Practice: Developing and Using Models Crosscutting Concept: Systems and System Models

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1 MS-ESS2-6 Develop and use a model to describe how unequal heating and rotation of the Earth cause patterns of atmospheric and oceanic circulation that determine regional climates. [Clarification statement: Emphasis is on how patterns vary by latitude, altitude, and geographic land distribution. Emphasis of atmospheric circulation is on the sunlight-driven latitudinal banding, the Coriolis effect, and resulting prevailing winds;; emphasis of ocean circulation is on the transfer of heat by the global ocean convection cycle, which is constrained by the Coriolis effect and the outlines of continents. Examples of models can be diagrams, maps and globes, or digital representations.] [Assessment boundary: Assessment does not include the dynamics of the Coriolis effect.] Practice: Developing and Using Models Crosscutting Concept: Systems and System Models

2 Task 1 Imagine you are going to conduct the following experiment. Follow the directions below:

3 Task 2 Answer the following questions about regional climate: 1. How could you use an isobar map to predict the wind direction and speed? 2. How could you use an isobar map to predict where the cloud cover would be? 3. Why do areas of lower pressure often have cloud cover? 4. Your cousin from Florida is moving to Michigan and is nervous about the cold temperatures. What advice would you give him/her about where not to move to in Michigan? Source:

4 Task 3 1. What causes air currents to form? a. Air currents form when cold air rises and warm air sinks. b. Air currents form when warm air rises and cold air sinks. c. The rising and sinking of air does not create air currents. Air currents form when cold air moves along the surface of the earth toward warmer air. d. The rising and sinking of air cannot cause air currents to form. Air currents form only because of the rotation of the earth. 2. Draw a model to explain your answer.

5 Task 4 Why is the equator hotter than the poles? A. The Earth has a spherical shape B. The equator is closer to the sun C. The Earth produces heat at the equator D. The equator has more volcanoes Source: e

6 Task 5 Describe how energy from the sun influences global winds. Your response must include the terms radiation and convection cells. Also, include the full influence of these two terms on global wind movement. Example response: Energy from the sun reaches the Earth in the form of radiation. Some of this radiation reaches the surface of the Earth and heats the air. The heated, less dense, low pressure air rises and is replaced by cooler, denser and higherpressure air. The movement of the cooler and warmer air form cycles at the points of high and low pressure latitudes. This cycling is known as a convection cell. Energy from the sun provides the heat to heat the air and allows for the movement of this air via convection cells. Source:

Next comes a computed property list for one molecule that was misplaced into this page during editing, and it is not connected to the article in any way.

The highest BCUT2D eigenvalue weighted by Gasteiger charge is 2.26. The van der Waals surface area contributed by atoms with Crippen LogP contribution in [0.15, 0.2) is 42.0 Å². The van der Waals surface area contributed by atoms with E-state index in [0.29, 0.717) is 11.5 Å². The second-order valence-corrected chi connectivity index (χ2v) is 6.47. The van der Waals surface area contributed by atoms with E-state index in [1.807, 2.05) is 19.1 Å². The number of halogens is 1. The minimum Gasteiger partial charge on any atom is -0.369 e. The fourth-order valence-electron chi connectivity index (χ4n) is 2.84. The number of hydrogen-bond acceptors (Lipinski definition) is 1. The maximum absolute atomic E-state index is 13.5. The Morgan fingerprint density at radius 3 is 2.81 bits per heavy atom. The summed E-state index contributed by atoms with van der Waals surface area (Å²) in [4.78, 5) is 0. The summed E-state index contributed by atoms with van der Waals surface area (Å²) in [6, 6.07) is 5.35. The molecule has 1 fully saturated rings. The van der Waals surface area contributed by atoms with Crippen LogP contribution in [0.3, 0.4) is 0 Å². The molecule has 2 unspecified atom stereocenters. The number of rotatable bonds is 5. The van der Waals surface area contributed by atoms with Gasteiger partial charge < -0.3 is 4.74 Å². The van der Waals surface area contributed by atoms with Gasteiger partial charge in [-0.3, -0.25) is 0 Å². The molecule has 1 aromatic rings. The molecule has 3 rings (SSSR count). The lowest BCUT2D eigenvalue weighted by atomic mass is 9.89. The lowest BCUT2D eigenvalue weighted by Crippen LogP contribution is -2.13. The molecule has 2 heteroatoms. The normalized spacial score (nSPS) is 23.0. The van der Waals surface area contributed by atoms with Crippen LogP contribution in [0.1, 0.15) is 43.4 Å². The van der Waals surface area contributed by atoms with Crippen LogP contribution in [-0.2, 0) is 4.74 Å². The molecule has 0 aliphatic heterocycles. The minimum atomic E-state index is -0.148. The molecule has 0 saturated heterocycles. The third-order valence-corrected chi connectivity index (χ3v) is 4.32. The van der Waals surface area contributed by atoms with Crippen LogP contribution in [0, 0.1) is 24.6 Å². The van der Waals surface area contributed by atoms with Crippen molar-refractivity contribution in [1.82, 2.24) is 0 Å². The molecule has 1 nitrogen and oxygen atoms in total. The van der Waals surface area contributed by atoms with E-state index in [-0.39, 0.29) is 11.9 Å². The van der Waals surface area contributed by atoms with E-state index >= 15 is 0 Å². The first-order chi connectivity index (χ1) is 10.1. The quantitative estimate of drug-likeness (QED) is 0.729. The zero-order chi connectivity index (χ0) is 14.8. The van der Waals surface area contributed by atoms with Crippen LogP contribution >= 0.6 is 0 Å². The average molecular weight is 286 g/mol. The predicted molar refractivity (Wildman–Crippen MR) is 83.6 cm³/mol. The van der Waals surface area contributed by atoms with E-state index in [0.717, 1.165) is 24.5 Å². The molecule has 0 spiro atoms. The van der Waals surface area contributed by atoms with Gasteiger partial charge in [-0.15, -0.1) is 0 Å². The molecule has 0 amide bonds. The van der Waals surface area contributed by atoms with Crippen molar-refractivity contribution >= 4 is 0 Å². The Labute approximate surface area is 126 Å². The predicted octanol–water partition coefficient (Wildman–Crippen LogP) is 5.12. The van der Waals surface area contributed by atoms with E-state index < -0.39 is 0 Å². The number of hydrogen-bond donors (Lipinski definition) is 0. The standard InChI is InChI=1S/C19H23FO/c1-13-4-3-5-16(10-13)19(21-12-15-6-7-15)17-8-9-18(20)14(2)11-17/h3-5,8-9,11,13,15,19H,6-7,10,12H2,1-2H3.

7 Task 6 How Can You Explain This? The Great Pacific Garbage Patch In the 1990s scientists began to notice lots of plastic debris in ocean gyres around the world. Gyres are places in the middle of large, circular ocean currents. As scientists began to investigate this phenomenon, they found an exceptionally large area of plastic debris in the North Pacific Gyre and called it the Great Pacific Garbage Patch. People around the world want to clean up the garbage patch. In order to do this, they need to know more about how the garbage patch formed. Low Concentration of Plastic High Concentration of Plastic Concentration of Plastic Light purple shows areas of lowest concentration of plastics. There is not much. Dark Red are areas of highest concentrations of plastics. There is a lot. 1. Look at the colors in the Northern Pacific. Describe the pattern of where you see the most plastic in the Northern Pacific.

8 (Task 6 continued) 2. The water currents in the North Pacific Gyre move in a circular, clockwise pattern. Draw a scientific model of how this happens and be sure to include each of these in the model: a. The Earth s rotation b. The Coriolis effect c. Differences in water temperature by latitude d. Density of water e. Convection currents Clearly label all model components. 3. Referring to parts of your model as evidence, explain why the highest concentration ends up where it does in the center of the Northern Pacific Gyre, according to the map.

9 (Task 6 continued) Plastics break down into smaller pieces when they are exposed to sunlight. This is called photodegradation. Small pieces of plastic can be eaten by sea life, causing large problems. 4. Thinking about the amount of solar radiation at different latitudes, explain how photodegradation would vary between the southern and northern parts of the North Pacific Gyre. Refer to the amount of solar radiation at different latitudes. 5. Based on your answer above, make a claim about whether tropical (southern) or temperate (northern) food webs are more at risk from plastics in the Garbage Patch.

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